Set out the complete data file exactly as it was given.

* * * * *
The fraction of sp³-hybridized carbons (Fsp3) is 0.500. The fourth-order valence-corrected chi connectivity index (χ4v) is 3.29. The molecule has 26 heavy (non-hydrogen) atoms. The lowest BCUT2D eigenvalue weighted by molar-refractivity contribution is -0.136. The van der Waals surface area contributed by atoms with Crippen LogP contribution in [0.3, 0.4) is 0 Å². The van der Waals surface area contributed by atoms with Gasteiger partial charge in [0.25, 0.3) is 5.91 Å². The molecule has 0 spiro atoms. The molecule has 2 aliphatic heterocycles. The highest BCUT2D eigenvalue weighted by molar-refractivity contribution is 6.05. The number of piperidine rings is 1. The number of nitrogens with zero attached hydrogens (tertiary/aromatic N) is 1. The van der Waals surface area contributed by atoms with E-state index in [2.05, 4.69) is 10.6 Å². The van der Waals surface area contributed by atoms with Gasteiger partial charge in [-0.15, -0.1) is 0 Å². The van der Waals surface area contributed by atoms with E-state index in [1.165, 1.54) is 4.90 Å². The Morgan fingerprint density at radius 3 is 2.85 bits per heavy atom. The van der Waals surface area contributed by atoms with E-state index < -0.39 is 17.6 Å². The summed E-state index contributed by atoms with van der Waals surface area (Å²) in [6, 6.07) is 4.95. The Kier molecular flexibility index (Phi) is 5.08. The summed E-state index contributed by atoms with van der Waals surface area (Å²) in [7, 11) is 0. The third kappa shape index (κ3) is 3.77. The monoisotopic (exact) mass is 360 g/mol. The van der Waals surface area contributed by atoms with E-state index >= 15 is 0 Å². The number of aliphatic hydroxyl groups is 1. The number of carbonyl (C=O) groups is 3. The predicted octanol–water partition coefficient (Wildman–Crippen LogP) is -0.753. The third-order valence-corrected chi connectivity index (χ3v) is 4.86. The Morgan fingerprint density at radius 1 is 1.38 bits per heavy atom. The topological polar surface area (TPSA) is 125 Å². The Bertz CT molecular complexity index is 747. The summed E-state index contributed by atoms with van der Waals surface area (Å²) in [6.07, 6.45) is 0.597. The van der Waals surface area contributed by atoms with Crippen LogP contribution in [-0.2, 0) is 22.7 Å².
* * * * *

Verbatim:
The fraction of sp³-hybridized carbons (Fsp3) is 0.500. The fourth-order valence-corrected chi connectivity index (χ4v) is 3.29. The molecule has 26 heavy (non-hydrogen) atoms. The lowest BCUT2D eigenvalue weighted by molar-refractivity contribution is -0.136. The van der Waals surface area contributed by atoms with Crippen LogP contribution in [0.3, 0.4) is 0 Å². The van der Waals surface area contributed by atoms with Gasteiger partial charge in [0.25, 0.3) is 5.91 Å². The molecule has 0 spiro atoms. The molecule has 2 aliphatic heterocycles. The highest BCUT2D eigenvalue weighted by molar-refractivity contribution is 6.05. The number of piperidine rings is 1. The number of nitrogens with zero attached hydrogens (tertiary/aromatic N) is 1. The van der Waals surface area contributed by atoms with E-state index in [2.05, 4.69) is 10.6 Å². The van der Waals surface area contributed by atoms with Gasteiger partial charge in [-0.15, -0.1) is 0 Å². The van der Waals surface area contributed by atoms with E-state index in [1.165, 1.54) is 4.90 Å². The Morgan fingerprint density at radius 3 is 2.85 bits per heavy atom. The van der Waals surface area contributed by atoms with E-state index < -0.39 is 17.6 Å². The summed E-state index contributed by atoms with van der Waals surface area (Å²) in [6, 6.07) is 4.95. The Kier molecular flexibility index (Phi) is 5.08. The summed E-state index contributed by atoms with van der Waals surface area (Å²) in [7, 11) is 0. The third kappa shape index (κ3) is 3.77. The monoisotopic (exact) mass is 360 g/mol. The van der Waals surface area contributed by atoms with E-state index >= 15 is 0 Å². The number of aliphatic hydroxyl groups is 1. The number of carbonyl (C=O) groups is 3. The predicted octanol–water partition coefficient (Wildman–Crippen LogP) is -0.753. The third-order valence-corrected chi connectivity index (χ3v) is 4.86. The Morgan fingerprint density at radius 1 is 1.38 bits per heavy atom. The topological polar surface area (TPSA) is 125 Å². The Bertz CT molecular complexity index is 747. The summed E-state index contributed by atoms with van der Waals surface area (Å²) in [6.07, 6.45) is 0.597. The van der Waals surface area contributed by atoms with Crippen LogP contribution in [-0.2, 0) is 22.7 Å².